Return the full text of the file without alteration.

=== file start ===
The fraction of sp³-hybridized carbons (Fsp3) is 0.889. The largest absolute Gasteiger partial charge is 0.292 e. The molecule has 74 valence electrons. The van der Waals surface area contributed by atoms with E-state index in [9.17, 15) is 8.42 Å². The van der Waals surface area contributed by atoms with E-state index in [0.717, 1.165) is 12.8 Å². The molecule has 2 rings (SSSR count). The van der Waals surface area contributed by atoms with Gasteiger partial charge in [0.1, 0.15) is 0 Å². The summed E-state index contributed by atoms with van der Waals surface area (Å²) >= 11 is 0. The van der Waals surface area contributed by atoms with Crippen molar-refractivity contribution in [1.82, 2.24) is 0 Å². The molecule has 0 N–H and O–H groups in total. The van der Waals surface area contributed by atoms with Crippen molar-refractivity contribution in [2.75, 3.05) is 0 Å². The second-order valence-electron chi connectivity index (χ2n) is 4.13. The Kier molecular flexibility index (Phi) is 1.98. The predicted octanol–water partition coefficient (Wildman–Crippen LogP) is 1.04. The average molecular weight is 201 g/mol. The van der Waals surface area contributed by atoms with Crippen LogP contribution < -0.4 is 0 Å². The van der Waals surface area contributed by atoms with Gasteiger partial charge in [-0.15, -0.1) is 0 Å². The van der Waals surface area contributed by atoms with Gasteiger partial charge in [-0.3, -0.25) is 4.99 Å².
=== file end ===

The fraction of sp³-hybridized carbons (Fsp3) is 0.889. The largest absolute Gasteiger partial charge is 0.292 e. The molecule has 74 valence electrons. The van der Waals surface area contributed by atoms with E-state index in [9.17, 15) is 8.42 Å². The van der Waals surface area contributed by atoms with E-state index in [0.717, 1.165) is 12.8 Å². The molecule has 2 rings (SSSR count). The van der Waals surface area contributed by atoms with Gasteiger partial charge in [0.1, 0.15) is 0 Å². The summed E-state index contributed by atoms with van der Waals surface area (Å²) >= 11 is 0. The van der Waals surface area contributed by atoms with Crippen molar-refractivity contribution in [1.82, 2.24) is 0 Å². The molecule has 0 N–H and O–H groups in total. The van der Waals surface area contributed by atoms with Crippen molar-refractivity contribution in [2.75, 3.05) is 0 Å². The second-order valence-electron chi connectivity index (χ2n) is 4.13. The Kier molecular flexibility index (Phi) is 1.98. The predicted octanol–water partition coefficient (Wildman–Crippen LogP) is 1.04. The average molecular weight is 201 g/mol. The van der Waals surface area contributed by atoms with Crippen LogP contribution < -0.4 is 0 Å². The van der Waals surface area contributed by atoms with Gasteiger partial charge in [-0.15, -0.1) is 0 Å². The van der Waals surface area contributed by atoms with Gasteiger partial charge in [-0.3, -0.25) is 4.99 Å².